3 Reasons Your Team Is Underperforming
A version of this article first appeared at Inc.com.
I hear it all the time: “My people just don’t perform at the level I expect“; “I’m not getting the creativity and innovation from them that I need“; “Why am I the one who always has to come up with all the bright ideas around here?“
Leaders disappointed at what they’re getting from their team–and frustrated at having to take up the slack when it comes to brilliance and creativity.
Here’s the rub. In many cases, the reason why their team isn’t performing at the highest level lies with the leader themselves. Having hired perfectly competent people, many business leaders then proceed to instill a sense of learned helplessness in those self-same employees by creating an environment where it’s difficult (if not impossible) for them to perform at a high level.
If you’re wondering why your seemingly great new hires so frequently underperform, try changing the environment in these three ways:
The number one reason your people aren’t achieving great things? You aren’t letting them.
Not that you’re actively preventing them from excelling, of course–at least not in the physical, getting-in-their-way sense–but your refusal to truly delegate to others produces the exact same outcome as locking your best people in a darkened room and throwing away the key.
When you secretly believe that “no-one else can do this as well as I can”; when you hand off only a small part of an important task and micromanage even that; when you’re impelled to show everyone that you’re better than they are (even at their own jobs)–whatever justification you have for not trusting others with important tasks, you’re effectively placing a cap on your team’s ability to learn and get better at what they do.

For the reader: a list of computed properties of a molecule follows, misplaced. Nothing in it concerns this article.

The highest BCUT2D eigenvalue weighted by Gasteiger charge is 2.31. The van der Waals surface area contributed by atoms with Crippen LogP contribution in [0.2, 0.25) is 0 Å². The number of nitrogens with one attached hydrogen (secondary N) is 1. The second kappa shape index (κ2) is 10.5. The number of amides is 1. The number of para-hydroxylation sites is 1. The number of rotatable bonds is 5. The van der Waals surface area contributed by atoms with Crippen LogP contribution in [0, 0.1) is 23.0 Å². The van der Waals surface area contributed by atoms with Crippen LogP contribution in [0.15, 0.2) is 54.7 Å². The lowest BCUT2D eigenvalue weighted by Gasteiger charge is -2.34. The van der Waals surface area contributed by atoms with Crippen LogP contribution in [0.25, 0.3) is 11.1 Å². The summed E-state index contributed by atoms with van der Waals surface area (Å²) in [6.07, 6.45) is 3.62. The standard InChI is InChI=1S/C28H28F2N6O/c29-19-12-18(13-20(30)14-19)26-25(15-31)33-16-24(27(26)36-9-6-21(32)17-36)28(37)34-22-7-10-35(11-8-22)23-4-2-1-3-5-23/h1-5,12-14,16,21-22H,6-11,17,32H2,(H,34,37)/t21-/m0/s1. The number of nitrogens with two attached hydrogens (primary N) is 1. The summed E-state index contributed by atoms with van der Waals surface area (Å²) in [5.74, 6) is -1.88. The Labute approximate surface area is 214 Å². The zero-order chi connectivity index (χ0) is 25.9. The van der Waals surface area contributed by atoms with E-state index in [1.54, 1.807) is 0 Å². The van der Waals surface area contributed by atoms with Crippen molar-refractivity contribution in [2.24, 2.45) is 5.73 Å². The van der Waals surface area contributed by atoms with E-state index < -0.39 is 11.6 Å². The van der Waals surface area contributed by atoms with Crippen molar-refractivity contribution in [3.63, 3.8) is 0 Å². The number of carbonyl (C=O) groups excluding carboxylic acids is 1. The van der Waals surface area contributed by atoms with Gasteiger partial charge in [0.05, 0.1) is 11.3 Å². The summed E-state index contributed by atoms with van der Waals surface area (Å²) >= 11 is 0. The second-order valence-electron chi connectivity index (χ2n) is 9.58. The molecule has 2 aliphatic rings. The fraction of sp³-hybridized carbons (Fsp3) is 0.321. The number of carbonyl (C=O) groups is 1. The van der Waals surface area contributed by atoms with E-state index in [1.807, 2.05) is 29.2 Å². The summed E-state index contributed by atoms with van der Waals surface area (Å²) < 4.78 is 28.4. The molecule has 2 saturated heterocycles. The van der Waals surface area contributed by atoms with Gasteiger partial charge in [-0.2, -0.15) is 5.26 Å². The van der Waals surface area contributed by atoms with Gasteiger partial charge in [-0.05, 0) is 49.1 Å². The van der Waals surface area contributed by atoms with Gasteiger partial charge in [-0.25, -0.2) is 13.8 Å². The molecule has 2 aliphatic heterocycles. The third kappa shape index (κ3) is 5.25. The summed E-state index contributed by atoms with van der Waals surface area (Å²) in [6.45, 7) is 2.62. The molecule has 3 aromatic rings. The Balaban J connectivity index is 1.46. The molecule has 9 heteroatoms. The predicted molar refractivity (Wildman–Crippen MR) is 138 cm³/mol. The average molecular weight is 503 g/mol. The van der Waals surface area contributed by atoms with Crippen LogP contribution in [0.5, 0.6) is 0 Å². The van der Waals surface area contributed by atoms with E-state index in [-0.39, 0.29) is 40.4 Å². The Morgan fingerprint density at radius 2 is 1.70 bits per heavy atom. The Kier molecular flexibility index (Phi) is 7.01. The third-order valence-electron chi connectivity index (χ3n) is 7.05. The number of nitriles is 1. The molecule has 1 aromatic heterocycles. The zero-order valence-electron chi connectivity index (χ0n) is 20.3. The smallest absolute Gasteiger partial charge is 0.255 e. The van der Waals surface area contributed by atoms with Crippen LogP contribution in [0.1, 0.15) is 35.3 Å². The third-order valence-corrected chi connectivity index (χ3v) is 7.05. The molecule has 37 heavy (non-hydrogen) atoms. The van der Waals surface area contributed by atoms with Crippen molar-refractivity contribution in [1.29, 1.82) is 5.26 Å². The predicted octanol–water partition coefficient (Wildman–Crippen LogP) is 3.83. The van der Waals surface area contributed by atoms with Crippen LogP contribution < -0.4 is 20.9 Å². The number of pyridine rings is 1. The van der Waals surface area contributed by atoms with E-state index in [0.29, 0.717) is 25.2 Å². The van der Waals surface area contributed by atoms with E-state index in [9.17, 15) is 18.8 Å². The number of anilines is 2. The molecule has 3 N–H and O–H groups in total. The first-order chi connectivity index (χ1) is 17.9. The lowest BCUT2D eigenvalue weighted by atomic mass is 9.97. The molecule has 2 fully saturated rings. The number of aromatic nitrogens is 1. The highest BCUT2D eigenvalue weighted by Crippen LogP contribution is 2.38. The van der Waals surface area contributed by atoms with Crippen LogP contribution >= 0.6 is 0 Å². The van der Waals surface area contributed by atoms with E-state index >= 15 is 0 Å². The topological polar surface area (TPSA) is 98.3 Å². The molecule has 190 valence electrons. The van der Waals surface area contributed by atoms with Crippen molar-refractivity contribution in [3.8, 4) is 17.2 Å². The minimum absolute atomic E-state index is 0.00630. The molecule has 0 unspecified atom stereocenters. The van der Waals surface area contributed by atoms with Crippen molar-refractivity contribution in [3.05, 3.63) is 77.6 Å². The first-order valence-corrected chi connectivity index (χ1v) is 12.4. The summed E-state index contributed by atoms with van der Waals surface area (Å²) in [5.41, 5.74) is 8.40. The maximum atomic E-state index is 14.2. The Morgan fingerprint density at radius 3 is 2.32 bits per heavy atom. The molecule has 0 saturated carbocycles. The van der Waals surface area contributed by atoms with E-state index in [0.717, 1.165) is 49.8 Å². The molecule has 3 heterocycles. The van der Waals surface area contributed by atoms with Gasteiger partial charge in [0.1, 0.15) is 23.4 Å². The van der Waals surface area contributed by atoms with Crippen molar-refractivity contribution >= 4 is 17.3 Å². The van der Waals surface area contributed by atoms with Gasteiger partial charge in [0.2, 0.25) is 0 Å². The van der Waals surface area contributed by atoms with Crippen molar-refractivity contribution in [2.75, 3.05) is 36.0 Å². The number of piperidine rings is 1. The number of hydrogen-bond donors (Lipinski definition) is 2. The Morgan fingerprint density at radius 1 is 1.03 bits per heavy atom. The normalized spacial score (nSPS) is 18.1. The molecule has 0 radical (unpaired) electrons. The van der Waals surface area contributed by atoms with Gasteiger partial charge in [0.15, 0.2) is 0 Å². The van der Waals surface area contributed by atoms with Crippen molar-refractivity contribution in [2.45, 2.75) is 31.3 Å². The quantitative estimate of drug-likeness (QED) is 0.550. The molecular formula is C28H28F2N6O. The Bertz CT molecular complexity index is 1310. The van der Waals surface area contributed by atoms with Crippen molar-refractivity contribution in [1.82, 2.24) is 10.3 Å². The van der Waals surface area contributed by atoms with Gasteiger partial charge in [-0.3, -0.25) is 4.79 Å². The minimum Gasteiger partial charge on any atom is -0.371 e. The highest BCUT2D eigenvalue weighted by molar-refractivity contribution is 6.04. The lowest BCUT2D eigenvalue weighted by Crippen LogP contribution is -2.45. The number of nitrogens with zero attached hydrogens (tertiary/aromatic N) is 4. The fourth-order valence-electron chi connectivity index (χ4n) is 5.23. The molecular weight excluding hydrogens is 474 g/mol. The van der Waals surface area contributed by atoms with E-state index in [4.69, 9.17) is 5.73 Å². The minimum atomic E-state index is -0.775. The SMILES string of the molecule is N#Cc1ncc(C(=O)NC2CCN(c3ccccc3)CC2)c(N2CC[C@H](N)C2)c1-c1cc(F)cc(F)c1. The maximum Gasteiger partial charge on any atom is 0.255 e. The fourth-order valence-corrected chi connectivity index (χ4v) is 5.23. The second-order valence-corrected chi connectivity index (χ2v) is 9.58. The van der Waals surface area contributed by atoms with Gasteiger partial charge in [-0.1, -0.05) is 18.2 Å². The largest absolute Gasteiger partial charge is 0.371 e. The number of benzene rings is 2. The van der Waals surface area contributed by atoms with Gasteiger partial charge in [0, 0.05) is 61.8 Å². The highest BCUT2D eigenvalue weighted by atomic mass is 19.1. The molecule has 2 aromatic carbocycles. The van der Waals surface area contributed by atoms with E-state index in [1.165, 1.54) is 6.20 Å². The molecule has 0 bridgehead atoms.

Here’s a simple test: When was the last time you gave up a genuinely important task to someone else–literally stopped doing it yourself? If it was more than six months ago (or worse, you can’t remember ever doing so) then the problem with your team’s abilities likely rests with you, not them.
The second step in releasing the untapped abilities of your team is to stop imagining that brilliance spontaneously combusts. It does, occasionally, but if you depend on serendipity alone to turn your team into a hotbed of creativity, you’ll wait a long time.
Anthony Trollope, the great British writer, was once asked if he could write only when the muse moved him. His reply? “Yes, and thank goodness the muse descends every morning at 9 am.“
Most leaders I work with expect (and plan for) the mundane. Their calendars affirm it–their calls, check ins, operational meetings, performance assessments–all are shrouded in an expectation that their content will be “maintenance” at best, if not an outright autopsy on failure.
Plan for brilliance. Set specific meetings aside with the specific intent of finding breakthroughs, generating ideas, creating vision. Review the way you split your time between expecting brilliance, overseeing maintenance and undergoing autopsy–and work consciously to increase the first.
Make Yourself Accountable to Someone
As a leader, when you lose your way, so does your team. If you lapse back to the old routine of expecting little in the way of brilliance from others, and trying to make it all happen yourself, then guess what? Your team will let you.
Find a mentor (or even just a buddy)–someone who will hold you accountable to expect, and demand, the best from your people, and who will act as a backstop against sliding back into trying to do it all yourself.
Who knows, maybe by releasing your team to do great things, you’ll move to even greater heights of brilliance yourself.